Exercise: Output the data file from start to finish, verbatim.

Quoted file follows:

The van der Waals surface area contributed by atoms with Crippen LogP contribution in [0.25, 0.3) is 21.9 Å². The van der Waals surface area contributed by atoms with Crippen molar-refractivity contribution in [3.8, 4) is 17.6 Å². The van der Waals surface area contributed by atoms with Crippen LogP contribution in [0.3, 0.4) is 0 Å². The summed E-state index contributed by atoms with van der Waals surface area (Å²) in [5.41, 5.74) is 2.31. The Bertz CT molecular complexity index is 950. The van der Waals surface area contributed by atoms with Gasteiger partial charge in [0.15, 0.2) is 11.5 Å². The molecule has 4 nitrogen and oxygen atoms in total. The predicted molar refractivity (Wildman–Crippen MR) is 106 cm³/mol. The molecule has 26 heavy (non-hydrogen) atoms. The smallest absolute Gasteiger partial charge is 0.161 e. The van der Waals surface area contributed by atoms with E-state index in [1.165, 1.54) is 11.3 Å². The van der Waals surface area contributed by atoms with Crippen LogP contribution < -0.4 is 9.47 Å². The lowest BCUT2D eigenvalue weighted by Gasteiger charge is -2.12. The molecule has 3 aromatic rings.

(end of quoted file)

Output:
The van der Waals surface area contributed by atoms with Crippen LogP contribution in [0.25, 0.3) is 21.9 Å². The van der Waals surface area contributed by atoms with Crippen molar-refractivity contribution in [3.8, 4) is 17.6 Å². The van der Waals surface area contributed by atoms with Crippen LogP contribution in [0.3, 0.4) is 0 Å². The summed E-state index contributed by atoms with van der Waals surface area (Å²) in [5.41, 5.74) is 2.31. The Bertz CT molecular complexity index is 950. The van der Waals surface area contributed by atoms with Gasteiger partial charge in [0.15, 0.2) is 11.5 Å². The molecule has 4 nitrogen and oxygen atoms in total. The predicted molar refractivity (Wildman–Crippen MR) is 106 cm³/mol. The molecule has 26 heavy (non-hydrogen) atoms. The smallest absolute Gasteiger partial charge is 0.161 e. The van der Waals surface area contributed by atoms with E-state index in [1.165, 1.54) is 11.3 Å². The van der Waals surface area contributed by atoms with Crippen LogP contribution < -0.4 is 9.47 Å². The lowest BCUT2D eigenvalue weighted by Gasteiger charge is -2.12. The molecule has 3 aromatic rings.